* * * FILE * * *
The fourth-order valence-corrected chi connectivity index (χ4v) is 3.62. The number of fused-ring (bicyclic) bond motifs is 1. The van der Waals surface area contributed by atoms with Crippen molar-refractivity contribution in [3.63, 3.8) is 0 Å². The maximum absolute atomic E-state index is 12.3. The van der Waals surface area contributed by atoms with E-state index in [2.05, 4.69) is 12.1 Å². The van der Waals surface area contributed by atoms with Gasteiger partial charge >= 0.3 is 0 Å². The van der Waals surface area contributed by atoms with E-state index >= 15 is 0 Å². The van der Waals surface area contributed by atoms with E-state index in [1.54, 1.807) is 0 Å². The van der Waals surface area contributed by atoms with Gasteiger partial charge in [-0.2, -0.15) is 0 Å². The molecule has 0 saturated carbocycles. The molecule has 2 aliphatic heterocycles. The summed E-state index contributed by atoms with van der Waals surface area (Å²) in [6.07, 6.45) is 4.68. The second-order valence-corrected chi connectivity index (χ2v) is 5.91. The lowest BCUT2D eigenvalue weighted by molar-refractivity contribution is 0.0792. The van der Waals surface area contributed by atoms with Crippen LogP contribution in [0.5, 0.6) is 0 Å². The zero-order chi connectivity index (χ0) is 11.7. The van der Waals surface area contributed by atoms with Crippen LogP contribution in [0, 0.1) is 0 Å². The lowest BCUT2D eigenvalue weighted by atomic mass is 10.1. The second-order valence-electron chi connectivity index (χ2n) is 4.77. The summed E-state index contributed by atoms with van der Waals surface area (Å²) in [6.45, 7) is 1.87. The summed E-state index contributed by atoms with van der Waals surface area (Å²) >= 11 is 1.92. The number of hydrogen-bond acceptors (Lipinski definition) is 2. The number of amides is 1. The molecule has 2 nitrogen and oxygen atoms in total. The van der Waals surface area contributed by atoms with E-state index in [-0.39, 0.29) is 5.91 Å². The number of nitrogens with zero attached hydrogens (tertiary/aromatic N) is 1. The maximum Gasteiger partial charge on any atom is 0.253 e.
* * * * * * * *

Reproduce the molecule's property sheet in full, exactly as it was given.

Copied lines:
The fourth-order valence-corrected chi connectivity index (χ4v) is 3.62. The number of fused-ring (bicyclic) bond motifs is 1. The van der Waals surface area contributed by atoms with Crippen molar-refractivity contribution in [3.63, 3.8) is 0 Å². The maximum absolute atomic E-state index is 12.3. The van der Waals surface area contributed by atoms with E-state index in [2.05, 4.69) is 12.1 Å². The van der Waals surface area contributed by atoms with Gasteiger partial charge >= 0.3 is 0 Å². The van der Waals surface area contributed by atoms with E-state index >= 15 is 0 Å². The van der Waals surface area contributed by atoms with E-state index in [1.54, 1.807) is 0 Å². The van der Waals surface area contributed by atoms with Gasteiger partial charge in [-0.2, -0.15) is 0 Å². The molecule has 0 saturated carbocycles. The molecule has 2 aliphatic heterocycles. The summed E-state index contributed by atoms with van der Waals surface area (Å²) in [6.07, 6.45) is 4.68. The second-order valence-corrected chi connectivity index (χ2v) is 5.91. The lowest BCUT2D eigenvalue weighted by molar-refractivity contribution is 0.0792. The van der Waals surface area contributed by atoms with Crippen LogP contribution in [0.5, 0.6) is 0 Å². The zero-order chi connectivity index (χ0) is 11.7. The van der Waals surface area contributed by atoms with Crippen LogP contribution in [0, 0.1) is 0 Å². The lowest BCUT2D eigenvalue weighted by atomic mass is 10.1. The second-order valence-electron chi connectivity index (χ2n) is 4.77. The summed E-state index contributed by atoms with van der Waals surface area (Å²) in [6.45, 7) is 1.87. The summed E-state index contributed by atoms with van der Waals surface area (Å²) >= 11 is 1.92. The number of hydrogen-bond acceptors (Lipinski definition) is 2. The number of amides is 1. The molecule has 2 nitrogen and oxygen atoms in total. The van der Waals surface area contributed by atoms with E-state index in [-0.39, 0.29) is 5.91 Å². The number of nitrogens with zero attached hydrogens (tertiary/aromatic N) is 1. The maximum Gasteiger partial charge on any atom is 0.253 e.